Mentions: To further confirm the hits from the initial screen, we investigated the concentration-dependent effects of the phytochemicals on CYP2D6*1 and *10-mediated AMMC-O-demethylation. As shown in Figure 4, the potent inhibitors, including bilobalide, coptisine sulfate, schizandrin B, luteolin, schizandrin A, and puerarin, inhibited the catalytic activity of CYP2D6*1 and *10 in a dose-dependent manner. However, the IC50 values for the CYP2D6*1 and *10 isoforms inhibited by these potent inhibitors were not different (Table 4). To determine the type of inhibition, the inhibition data were plotted on an Eadie-Hofstee plot. These data demonstrate that all phytochemicals tested competitively inhibit CYP2D6*1 and *10 (Figure 5). Ki values obtained from the CYP2D6*10 cells were slightly higher than those from the CYP2D6*1 cells, but the ratios of the Ki values (Ki value of CYP2D6*10/Ki value of CYP2D6*1) ranged from 1.05 to 1.30, which are lower than the Ki ratios for quinidine.

Bottom Line: Herbal products have been widely used, and the safety of herb-drug interactions has aroused intensive concerns.This study aimed to investigate the effects of phytochemicals on the catalytic activities of human CYP2D6(*)1 and CYP2D6(*)10 in vitro.HepG2-CYP2D6(*)1 and HepG2-CYP2D6(*)10 cell lines were successfully constructed.

View Article: PubMed Central - PubMed

Affiliation: 1] Institute of Clinical Pharmacology, Hunan Key Laboratory of Pharmacogenetics, Xiangya Hospital, Central South University, Changsha 410078, China [2] Xiangya Hospital, Central South University, Changsha 410008, China.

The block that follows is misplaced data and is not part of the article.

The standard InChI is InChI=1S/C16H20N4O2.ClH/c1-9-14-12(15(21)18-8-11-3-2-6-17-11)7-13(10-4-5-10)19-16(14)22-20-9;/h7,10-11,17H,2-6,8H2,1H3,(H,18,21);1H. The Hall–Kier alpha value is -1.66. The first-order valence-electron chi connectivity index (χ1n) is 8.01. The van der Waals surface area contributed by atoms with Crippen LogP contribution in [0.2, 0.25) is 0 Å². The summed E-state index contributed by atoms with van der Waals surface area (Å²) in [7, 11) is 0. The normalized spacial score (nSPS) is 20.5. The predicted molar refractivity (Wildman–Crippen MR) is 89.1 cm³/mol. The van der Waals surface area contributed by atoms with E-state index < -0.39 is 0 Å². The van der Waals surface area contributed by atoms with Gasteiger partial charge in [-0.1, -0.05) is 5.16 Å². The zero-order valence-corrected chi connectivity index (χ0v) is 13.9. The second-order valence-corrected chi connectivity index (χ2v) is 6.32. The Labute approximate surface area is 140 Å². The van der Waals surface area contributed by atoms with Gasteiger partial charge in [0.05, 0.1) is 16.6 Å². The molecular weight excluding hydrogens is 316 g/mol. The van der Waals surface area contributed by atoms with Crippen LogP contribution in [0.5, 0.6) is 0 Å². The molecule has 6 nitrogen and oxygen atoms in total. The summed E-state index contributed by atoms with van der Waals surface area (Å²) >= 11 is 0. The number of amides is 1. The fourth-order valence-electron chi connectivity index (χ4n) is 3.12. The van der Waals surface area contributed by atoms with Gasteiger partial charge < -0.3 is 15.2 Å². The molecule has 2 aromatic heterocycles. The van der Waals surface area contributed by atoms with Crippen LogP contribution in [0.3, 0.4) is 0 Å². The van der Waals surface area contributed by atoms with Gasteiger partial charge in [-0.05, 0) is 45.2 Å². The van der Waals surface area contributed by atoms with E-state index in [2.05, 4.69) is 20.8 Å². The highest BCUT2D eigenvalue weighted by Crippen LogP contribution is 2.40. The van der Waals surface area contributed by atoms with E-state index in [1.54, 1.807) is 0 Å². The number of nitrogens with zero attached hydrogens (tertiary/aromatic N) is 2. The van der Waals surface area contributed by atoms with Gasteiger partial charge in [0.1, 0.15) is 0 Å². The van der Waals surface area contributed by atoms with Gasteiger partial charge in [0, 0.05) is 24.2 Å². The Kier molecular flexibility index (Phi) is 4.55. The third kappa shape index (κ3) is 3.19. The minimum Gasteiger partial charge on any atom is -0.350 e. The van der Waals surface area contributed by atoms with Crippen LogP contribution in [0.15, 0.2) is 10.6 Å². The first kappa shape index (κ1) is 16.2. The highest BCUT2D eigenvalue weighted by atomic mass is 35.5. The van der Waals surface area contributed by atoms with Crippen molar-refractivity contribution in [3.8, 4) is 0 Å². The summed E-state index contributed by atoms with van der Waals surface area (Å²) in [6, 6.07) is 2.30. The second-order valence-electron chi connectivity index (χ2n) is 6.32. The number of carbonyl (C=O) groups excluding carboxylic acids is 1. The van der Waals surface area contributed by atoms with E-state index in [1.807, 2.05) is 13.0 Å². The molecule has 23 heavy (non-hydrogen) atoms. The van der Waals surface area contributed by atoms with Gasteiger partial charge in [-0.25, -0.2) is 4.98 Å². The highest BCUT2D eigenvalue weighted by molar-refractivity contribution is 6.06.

ABSTRACT

Aim: Herbal products have been widely used, and the safety of herb-drug interactions has aroused intensive concerns. This study aimed to investigate the effects of phytochemicals on the catalytic activities of human CYP2D6(*)1 and CYP2D6(*)10 in vitro.

Methods: HepG2 cells were stably transfected with CYP2D6(*)1 and CYP2D6(*)10 expression vectors. The metabolic kinetics of the enzymes was studied using HPLC and fluorimetry.

Results: HepG2-CYP2D6(*)1 and HepG2-CYP2D6(*)10 cell lines were successfully constructed. Among the 63 phytochemicals screened, 6 compounds, including coptisine sulfate, bilobalide, schizandrin B, luteolin, schizandrin A and puerarin, at 100 μmol/L inhibited CYP2D6(*)1- and CYP2D6(*)10-mediated O-demethylation of a coumarin compound AMMC by more than 50%. Furthermore, the inhibition by these compounds was dose-dependent. Eadie-Hofstee plots demonstrated that these compounds competitively inhibited CYP2D6(*)1 and CYP2D6(*)10. However, their Ki values for CYP2D6(*)1 and CYP2D6(*)10 were very close, suggesting that genotype-dependent herb-drug inhibition was similar between the two variants.

Conclusion: Six phytochemicals inhibit CYP2D6(*)1 and CYP2D6(*)10-mediated catalytic activities in a dose-dependent manner in vitro. Thus herbal products containing these phytochemicals may inhibit the in vivo metabolism of co-administered drugs whose primary route of elimination is CYP2D6.

Show MeSH
Related in: MedlinePlus